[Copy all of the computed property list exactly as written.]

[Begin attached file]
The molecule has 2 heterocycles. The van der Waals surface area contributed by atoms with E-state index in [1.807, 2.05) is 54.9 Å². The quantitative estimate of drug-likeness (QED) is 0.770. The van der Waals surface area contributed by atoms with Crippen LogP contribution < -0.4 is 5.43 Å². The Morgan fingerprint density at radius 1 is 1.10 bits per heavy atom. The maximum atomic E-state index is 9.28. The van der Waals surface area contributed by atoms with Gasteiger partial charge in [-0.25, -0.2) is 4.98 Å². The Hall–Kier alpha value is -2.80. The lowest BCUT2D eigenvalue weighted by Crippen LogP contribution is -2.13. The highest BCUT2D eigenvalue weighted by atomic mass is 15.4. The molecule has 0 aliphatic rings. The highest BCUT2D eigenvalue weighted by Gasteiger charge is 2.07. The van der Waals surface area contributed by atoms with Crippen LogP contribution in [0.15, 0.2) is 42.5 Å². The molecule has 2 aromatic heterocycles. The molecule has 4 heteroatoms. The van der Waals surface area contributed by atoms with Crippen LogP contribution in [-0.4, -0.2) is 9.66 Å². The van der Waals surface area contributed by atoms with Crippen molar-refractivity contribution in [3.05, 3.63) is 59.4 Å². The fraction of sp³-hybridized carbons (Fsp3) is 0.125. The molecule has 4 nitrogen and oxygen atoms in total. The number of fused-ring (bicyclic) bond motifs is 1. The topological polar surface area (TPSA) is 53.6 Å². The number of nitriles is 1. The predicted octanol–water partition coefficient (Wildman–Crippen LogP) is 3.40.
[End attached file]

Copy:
The molecule has 2 heterocycles. The van der Waals surface area contributed by atoms with E-state index in [1.807, 2.05) is 54.9 Å². The quantitative estimate of drug-likeness (QED) is 0.770. The van der Waals surface area contributed by atoms with Crippen LogP contribution < -0.4 is 5.43 Å². The Morgan fingerprint density at radius 1 is 1.10 bits per heavy atom. The maximum atomic E-state index is 9.28. The van der Waals surface area contributed by atoms with Gasteiger partial charge in [-0.25, -0.2) is 4.98 Å². The Hall–Kier alpha value is -2.80. The lowest BCUT2D eigenvalue weighted by Crippen LogP contribution is -2.13. The highest BCUT2D eigenvalue weighted by atomic mass is 15.4. The molecule has 0 aliphatic rings. The highest BCUT2D eigenvalue weighted by Gasteiger charge is 2.07. The van der Waals surface area contributed by atoms with Crippen LogP contribution in [0.15, 0.2) is 42.5 Å². The molecule has 2 aromatic heterocycles. The molecule has 4 heteroatoms. The van der Waals surface area contributed by atoms with Crippen LogP contribution in [-0.4, -0.2) is 9.66 Å². The van der Waals surface area contributed by atoms with Crippen molar-refractivity contribution in [3.05, 3.63) is 59.4 Å². The fraction of sp³-hybridized carbons (Fsp3) is 0.125. The molecule has 4 nitrogen and oxygen atoms in total. The number of fused-ring (bicyclic) bond motifs is 1. The topological polar surface area (TPSA) is 53.6 Å². The number of nitriles is 1. The predicted octanol–water partition coefficient (Wildman–Crippen LogP) is 3.40.